The opener "Lazy Afternoon" sets the tone for the album, with Allen's breathy vocal, Frank Glover's prancing clarinet and guitarist John Moulder's use of harmonics drawing out the song's playful sense of mystery. Allen's original composition "Go" is delivered in a sultry voice that at times resembles a less stoned Rickie Lee Jones. As elsewhere on the CD, Laurence Hobgood's jazzy piano comping gives the tune depth and keeps the proceedings honest. Allen sounds downright seductive on the Brazilian influenced "The Entertainer," drummer Dane Richeson's use of hand percussion helping to sell the tune. The title track is a sparse ballad recalling Joni Mitchell's similarly colored work a little bit and again highlighted by Hobgood's playing. Other highlights include keyboardist Rob Mathes' and Richeson's jazzy arrangement of Annie Lennox's "Pavement Cracks" and the bossa-nova tinged "You Become My Song," credited to Bobby Hutcherson and bassist Hans Sturm. Sturm's "Turnin' Round" is a funky mix of wordplay and dissonance that seems influenced by Adrian Belew-era King Crimson; Allen delivers the vocal with sexiness and sass, but the lyric gets just a little to cute for comfort.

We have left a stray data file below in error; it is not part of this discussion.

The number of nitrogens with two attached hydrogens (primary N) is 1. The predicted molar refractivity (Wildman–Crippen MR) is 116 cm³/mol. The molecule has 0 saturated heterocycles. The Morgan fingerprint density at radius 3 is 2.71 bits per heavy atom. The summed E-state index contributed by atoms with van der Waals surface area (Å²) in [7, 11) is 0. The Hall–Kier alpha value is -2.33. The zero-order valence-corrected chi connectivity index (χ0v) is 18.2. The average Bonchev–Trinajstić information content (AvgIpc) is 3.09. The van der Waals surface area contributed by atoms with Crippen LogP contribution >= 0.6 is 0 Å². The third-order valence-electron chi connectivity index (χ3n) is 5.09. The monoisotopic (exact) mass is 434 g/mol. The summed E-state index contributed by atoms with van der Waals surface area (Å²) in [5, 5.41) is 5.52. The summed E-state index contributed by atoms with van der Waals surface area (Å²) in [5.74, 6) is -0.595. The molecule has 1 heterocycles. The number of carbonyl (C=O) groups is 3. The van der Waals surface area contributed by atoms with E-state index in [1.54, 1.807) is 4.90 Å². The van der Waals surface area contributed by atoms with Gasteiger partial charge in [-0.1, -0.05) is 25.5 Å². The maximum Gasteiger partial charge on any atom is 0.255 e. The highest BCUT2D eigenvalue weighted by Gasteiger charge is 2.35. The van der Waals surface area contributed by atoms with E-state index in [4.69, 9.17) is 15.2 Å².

Love is Blue is a rewarding listen, though the disc might've benefited from the presence of a few up-tempo numbers to break things up--the moods change but the intensity doesn't so much. And one or two real jazz numbers wouldn't have been a bad thing. Still, this is a worthy addition to the recent groundswell of female vocal jazz/pop crossover releases and puts Jackie Allen near the head of the class.